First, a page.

Standard lookups are the simplest form of lookup types consisting only of codes and their translated meaning. They differ from common lookups only in being defined in the standard lookup view.

Common lookups exist for reasons of backward compatibility and differ from standard lookups only in being defined in the common lookup view.

Set enabled lookup types store lookup codes that are enabled for reference data sharing. At runtime, a set-enabled lookup code is visible because the value of the determinant identifies a reference data set in which the lookup code is present.

Accessing Lookups

Standard, set-enabled, and common lookups are defined in the Standard, Set-enabled, and Common views, respectively. Applications development may define lookups in an application view to restrict the UI pages where they may appear.

In lookups management tasks, lookups may be associated with a module in the application taxonomy to provide a criteria for narrowing a search or limiting the number of lookups accessed by a product specific task such as Manage Purchasing Lookups.

Enabling Lookups

A lookup type is reusable for attributes stored in multiple tables.

Enable lookups based on the following.

If you make changes to a lookup, users must sign out and back in before the changes take effect. When defining a list of values for display rather than validation, limit the number of enabled lookup codes to a usable length.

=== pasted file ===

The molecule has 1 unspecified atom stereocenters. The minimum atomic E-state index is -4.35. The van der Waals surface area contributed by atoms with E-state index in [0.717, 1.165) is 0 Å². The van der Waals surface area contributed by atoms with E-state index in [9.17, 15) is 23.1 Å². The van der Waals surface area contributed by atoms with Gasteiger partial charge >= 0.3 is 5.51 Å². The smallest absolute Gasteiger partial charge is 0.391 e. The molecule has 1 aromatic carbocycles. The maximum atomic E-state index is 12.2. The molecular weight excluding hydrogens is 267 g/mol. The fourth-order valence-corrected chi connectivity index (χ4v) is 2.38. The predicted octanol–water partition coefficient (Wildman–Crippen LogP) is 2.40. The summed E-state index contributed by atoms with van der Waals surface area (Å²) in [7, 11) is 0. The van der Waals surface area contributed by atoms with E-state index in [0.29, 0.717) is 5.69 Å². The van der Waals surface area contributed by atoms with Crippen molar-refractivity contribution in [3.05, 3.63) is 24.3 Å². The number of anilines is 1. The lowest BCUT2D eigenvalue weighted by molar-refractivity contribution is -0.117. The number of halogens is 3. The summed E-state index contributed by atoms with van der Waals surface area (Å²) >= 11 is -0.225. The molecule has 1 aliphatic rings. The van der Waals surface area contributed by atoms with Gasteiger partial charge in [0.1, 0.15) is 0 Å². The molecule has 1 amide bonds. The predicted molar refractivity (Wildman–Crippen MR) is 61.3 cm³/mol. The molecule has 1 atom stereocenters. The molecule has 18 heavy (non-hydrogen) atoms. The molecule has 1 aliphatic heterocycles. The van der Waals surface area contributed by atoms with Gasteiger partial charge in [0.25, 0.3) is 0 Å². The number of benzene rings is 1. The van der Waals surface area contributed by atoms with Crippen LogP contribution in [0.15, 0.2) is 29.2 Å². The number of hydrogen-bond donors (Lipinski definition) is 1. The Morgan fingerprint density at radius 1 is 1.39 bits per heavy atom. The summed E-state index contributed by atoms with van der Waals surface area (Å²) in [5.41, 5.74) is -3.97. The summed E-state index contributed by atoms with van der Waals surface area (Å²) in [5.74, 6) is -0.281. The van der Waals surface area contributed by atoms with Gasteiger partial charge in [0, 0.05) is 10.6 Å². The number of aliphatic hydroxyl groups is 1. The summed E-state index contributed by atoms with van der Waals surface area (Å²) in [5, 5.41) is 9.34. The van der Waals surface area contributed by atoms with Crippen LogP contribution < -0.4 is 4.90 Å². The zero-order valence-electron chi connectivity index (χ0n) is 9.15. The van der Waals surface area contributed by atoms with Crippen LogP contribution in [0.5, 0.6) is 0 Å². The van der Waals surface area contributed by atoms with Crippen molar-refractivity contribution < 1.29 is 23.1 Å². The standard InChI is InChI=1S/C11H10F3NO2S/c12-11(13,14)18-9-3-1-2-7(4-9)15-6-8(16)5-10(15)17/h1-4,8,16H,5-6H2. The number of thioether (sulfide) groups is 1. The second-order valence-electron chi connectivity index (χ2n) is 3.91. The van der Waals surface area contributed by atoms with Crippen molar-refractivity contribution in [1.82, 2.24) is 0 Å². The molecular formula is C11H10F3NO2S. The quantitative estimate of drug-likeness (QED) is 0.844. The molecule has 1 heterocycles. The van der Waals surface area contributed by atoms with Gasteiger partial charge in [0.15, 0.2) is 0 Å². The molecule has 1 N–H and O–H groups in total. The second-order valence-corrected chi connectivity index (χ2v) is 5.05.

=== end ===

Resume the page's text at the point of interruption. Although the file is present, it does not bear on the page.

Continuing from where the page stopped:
Managing a Standard Lookup: Example

Creating a new standard lookup involves creating or selecting a lookup type to which the lookup code belongs, and determining appropriate values for the lookup codes and their meanings.

Note

You can only create or edit the lookup codes for a particular lookup type if its customization level supports it.

Creating a Lookup Type Called COLORS

Your enterprise needs a list of values for status to be used on various objects such as processes or users. The lookups are colors, so the lookup type you create is COLORS.


Lookup type parameters

Value

Lookup type name

COLORS

Meaning

Status

Description

Status by color

Module

Oracle Fusion Middleware Extensions for Applications

The lookup codes you define for the COLORS lookup type are, BLUE, RED, GREEN, and YELLOW.


Lookup Code

Meaning

Enabled

Display Sequence

BLUE

Urgent

No

4

RED

Stop

Yes

1

GREEN

Go

Yes

3

YELLOW

Caution

Yes

2

Understanding the Resulting Data Entry List of Values

Users need to respond to a process question by indicating whether to stop it, use caution, go ahead, or complete it urgently.

The list of values for the COLORS lookup type includes the meanings for the enabled codes.


Displayed Value

Hidden ID

Stop

RED

Caution

YELLOW

Go

GREEN

Analysis

The BLUE lookup code was not enabled and does not appear in the list of values. The display sequence of values in the list of values is alphabetical unless you enter a number manually to determine the order of appearance. Number 1 indicates the value listed first in the list of values.

Note

Only lookups that are enabled and active, meaning between start and end dates, are visible.

Understanding the Transaction Table

When users enter one of the values from the list of values for the lookup type COLORS, the transaction table records the lookup code. In this example, the code is stored in the Status column